There are two evils that at first glance appear to describe the Lebanese government bible as mentioned above: First is the sacrosanct war against peace-for-Lebanon-with-Israel (practically synonymous with an anti-Zionist attitude check, but it goes typically very well with bigotry, homophobia, and any other form of sociopathic misdemeanor such as distributing sweets when the news of the cold blooded murder of an Israeli soldier, or an attack on civilian infrastructure in Saudi Arabia spreads at home). This first evil is today powered and promoted by the Hezbollah network of influence inside and by the Iranian Revolutionary Guards in Tehran and has practically been enshrined by law under the tag of Mukawameh (resistance) with a legal argument that advocacy for peace is a form of collaboration with the enemy, an affront to “Al-Karameh-L-Watanieh” (national pride) and supporting war (inside and outside) is a necessary evil path until the Arabo-Islamic world defeats Israel and conquers Jerusalem (which is harder to argue now in the context of the Abraham Accords and the various regional summits that include Israeli and Arab leaders).
The second evil is the acceptance of State Capture as a matter of course, for the lack of a better word. Lebanese depend on the state, which in turn is captured by kleptocrats. The recent multi-jurisdiction seizure in Europe of 120m€ alleged to belong to the governor of the central bank and his entourage, wasn’t followed by a statement from the government let alone his dismissal: It’s complicated. Is it?
To counter these two government evils, civil society groups that are most passionately voicing their despise to the M&M combo have been repeating a strange mantra since 2019: KYK aka “Kellon-Yaani-Kellon”, literally translated as All-Means-All, a sort of collective political disqualifier code. Many analysts and twitter commentators wrote extensively about the intrinsic limitations and perhaps the fallacy of the famous “KYK” mantra. As people coped with their new reality caused by flawed policies of that governor, or actions by this minister or that speaker or the president himself, or if they couldn’t cope because they suffered from cancer and have been dying for lack of treatment in a deafening silence among their friends and sometimes their own families, as they witnessed the collapse of the social security fund and the attempt to coerce a World Bank funded ration card program, as they watched the blatant political assault and maneuvers against judges and judicial independence in the case of the Beirut port blast investigation, those groups, some now turned political parties, tended to resign themselves to the mantra: “it’s a complex political web, who are we to judge a specific individual? KYK!”. “If you are confronted with two evils, thus their argument runs, it is your duty to opt for the lesser one. And it is irresponsible to refuse to choose altogether”. And here is where Hannah Arendt comes to mind.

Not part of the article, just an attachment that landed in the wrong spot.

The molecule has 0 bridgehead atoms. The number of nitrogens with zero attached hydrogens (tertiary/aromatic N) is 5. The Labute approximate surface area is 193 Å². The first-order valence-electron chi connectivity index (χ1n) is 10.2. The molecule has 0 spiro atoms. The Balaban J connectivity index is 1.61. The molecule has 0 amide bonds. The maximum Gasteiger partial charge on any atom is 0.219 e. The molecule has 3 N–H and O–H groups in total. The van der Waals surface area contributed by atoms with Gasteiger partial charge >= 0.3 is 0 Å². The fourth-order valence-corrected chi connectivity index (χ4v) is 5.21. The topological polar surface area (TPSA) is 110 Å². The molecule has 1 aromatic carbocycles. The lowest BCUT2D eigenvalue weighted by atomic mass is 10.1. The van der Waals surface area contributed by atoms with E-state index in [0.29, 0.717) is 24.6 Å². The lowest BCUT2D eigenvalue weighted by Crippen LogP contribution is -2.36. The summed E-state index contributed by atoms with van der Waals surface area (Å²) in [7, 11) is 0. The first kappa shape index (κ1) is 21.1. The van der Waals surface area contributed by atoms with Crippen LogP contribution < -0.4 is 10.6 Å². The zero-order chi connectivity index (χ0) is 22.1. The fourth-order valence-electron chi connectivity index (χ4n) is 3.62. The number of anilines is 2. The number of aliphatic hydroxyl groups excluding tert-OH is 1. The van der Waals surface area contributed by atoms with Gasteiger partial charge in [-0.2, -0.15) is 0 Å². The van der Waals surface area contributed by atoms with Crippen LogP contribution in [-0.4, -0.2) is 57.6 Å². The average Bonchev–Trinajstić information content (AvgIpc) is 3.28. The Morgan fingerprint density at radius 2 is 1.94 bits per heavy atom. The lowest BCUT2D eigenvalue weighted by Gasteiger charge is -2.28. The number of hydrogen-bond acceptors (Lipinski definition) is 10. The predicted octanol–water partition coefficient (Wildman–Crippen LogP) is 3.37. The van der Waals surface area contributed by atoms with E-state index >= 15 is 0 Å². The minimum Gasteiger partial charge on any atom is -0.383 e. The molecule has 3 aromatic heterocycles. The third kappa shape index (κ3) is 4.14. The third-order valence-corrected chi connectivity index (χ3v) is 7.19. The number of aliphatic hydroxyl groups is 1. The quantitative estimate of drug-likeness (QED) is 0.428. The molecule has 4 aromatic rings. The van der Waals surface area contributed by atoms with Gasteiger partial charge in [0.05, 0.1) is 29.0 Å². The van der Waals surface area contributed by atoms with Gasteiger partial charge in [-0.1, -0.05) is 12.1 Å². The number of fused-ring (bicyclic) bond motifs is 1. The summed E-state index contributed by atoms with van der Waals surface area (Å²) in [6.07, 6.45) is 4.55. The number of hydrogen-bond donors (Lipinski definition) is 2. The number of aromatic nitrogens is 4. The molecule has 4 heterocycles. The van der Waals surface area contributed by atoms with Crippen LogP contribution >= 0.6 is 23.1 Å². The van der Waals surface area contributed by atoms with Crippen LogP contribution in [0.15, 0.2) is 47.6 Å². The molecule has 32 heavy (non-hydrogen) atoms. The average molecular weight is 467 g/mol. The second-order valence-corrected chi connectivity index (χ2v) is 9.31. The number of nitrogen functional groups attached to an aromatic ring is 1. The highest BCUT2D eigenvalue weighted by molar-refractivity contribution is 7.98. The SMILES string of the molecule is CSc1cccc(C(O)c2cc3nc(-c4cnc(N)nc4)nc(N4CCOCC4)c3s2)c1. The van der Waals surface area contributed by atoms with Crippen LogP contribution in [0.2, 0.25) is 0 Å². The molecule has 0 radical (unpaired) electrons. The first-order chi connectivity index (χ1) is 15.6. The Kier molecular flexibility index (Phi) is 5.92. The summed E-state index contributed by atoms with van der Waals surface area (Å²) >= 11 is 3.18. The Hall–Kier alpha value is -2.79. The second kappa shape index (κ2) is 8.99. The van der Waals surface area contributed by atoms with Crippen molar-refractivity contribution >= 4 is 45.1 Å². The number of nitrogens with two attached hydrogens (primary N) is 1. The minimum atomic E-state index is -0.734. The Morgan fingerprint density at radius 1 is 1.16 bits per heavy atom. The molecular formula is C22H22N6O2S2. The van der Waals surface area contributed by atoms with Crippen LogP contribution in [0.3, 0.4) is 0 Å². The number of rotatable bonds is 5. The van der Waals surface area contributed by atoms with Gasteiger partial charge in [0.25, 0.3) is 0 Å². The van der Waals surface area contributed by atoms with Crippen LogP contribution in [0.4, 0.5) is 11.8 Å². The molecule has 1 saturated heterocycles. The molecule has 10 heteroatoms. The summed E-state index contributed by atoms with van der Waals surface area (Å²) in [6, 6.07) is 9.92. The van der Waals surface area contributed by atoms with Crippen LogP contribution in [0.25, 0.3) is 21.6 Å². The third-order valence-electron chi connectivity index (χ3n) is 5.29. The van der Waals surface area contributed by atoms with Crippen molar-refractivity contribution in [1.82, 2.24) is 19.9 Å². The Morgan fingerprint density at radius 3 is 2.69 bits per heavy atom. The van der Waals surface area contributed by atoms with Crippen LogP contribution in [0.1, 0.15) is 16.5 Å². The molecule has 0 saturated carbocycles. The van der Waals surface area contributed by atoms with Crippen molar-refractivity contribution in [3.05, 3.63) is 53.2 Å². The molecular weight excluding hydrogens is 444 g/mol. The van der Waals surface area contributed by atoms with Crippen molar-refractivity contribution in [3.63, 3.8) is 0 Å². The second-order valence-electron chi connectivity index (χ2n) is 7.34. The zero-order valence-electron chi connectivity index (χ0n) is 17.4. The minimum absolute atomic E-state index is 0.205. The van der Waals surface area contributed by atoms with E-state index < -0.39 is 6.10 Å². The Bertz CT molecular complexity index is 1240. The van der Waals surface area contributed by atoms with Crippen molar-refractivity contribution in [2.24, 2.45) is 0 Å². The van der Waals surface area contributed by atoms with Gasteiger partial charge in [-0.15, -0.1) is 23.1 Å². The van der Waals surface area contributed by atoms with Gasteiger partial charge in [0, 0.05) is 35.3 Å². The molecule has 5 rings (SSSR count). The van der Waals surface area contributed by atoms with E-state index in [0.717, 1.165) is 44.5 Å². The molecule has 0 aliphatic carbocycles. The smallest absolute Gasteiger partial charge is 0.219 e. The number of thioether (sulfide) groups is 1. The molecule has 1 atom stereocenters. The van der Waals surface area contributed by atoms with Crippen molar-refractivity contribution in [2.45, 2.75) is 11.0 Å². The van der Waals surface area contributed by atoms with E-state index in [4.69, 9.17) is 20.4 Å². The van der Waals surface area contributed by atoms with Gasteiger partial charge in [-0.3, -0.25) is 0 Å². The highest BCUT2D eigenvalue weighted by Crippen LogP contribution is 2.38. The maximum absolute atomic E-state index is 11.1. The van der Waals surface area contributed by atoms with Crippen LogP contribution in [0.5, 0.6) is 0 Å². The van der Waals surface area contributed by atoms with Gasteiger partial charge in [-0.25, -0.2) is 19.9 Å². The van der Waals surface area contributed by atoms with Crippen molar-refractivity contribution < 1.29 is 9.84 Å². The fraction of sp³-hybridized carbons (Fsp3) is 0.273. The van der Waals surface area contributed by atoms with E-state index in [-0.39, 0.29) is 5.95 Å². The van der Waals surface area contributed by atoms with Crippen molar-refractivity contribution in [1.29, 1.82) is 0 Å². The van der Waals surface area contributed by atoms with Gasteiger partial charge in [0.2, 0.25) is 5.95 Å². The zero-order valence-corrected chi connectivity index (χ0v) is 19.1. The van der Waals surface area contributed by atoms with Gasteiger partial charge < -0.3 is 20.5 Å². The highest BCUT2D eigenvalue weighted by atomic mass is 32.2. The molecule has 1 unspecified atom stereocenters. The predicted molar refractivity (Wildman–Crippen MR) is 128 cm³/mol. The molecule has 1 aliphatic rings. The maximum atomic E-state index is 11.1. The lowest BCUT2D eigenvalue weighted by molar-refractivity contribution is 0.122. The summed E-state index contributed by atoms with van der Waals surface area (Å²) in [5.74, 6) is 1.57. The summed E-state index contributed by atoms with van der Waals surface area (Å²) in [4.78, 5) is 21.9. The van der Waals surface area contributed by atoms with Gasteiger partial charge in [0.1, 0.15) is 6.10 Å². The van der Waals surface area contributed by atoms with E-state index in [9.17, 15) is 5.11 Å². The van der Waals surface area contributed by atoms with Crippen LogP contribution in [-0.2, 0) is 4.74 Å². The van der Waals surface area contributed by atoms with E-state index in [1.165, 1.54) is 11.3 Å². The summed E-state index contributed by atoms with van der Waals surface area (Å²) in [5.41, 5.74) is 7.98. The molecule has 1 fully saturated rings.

Following her account on Adolf Eichmann’s trial (1960) published in her book “Eichmann in Jerusalem, A Report on the Banality of Evil”, Arendt felt the need to elaborate further her analysis by examining the problematic of personal responsibility and judgement in an essay titled “PERSONAL RESPONSIBILITY UNDER DICTATORSHIP”. Setting up the landscape during German society in the years leading to the breakout of war (1933-1938), she writes:
“In brief, what disturbed us was the behavior not of our enemies but of our friends, who had done nothing to bring this situation about. They were not responsible for the Nazis, they were only impressed by the Nazi success and unable to pit their own judgment against the verdict of History, as they read it. Without taking into account the almost universal breakdown, not of personal responsibility, but of personal judgment in the early stages of the Nazi regime, it is impossible to understand what actually happened. [..] I think this early moral disintegration of the German society, hardly perceptible to the outsider, was like a kind of dress rehearsal for its total breakdown, which was to occur during the war years.”
Arendt attempts to examine what goes on inside the individual consciences at the time, making a clear contrast and distinction between political responsibility “which every government assumes for the deeds and misdeeds of its predecessors” and “Personal Responsibility”. She then expands:
“I have always regarded it as the quintessence of moral confusion that during the postwar period in Germany those who personally were completely innocent assured each other and the world at large how guilty they felt, while very few of the criminals were prepared to admit even the slightest remorse. The result of this spontaneous admission of collective guilt was of course a very effective, though unintended, whitewash of those who had done something: as we have already seen, where all are guilty, no one is.”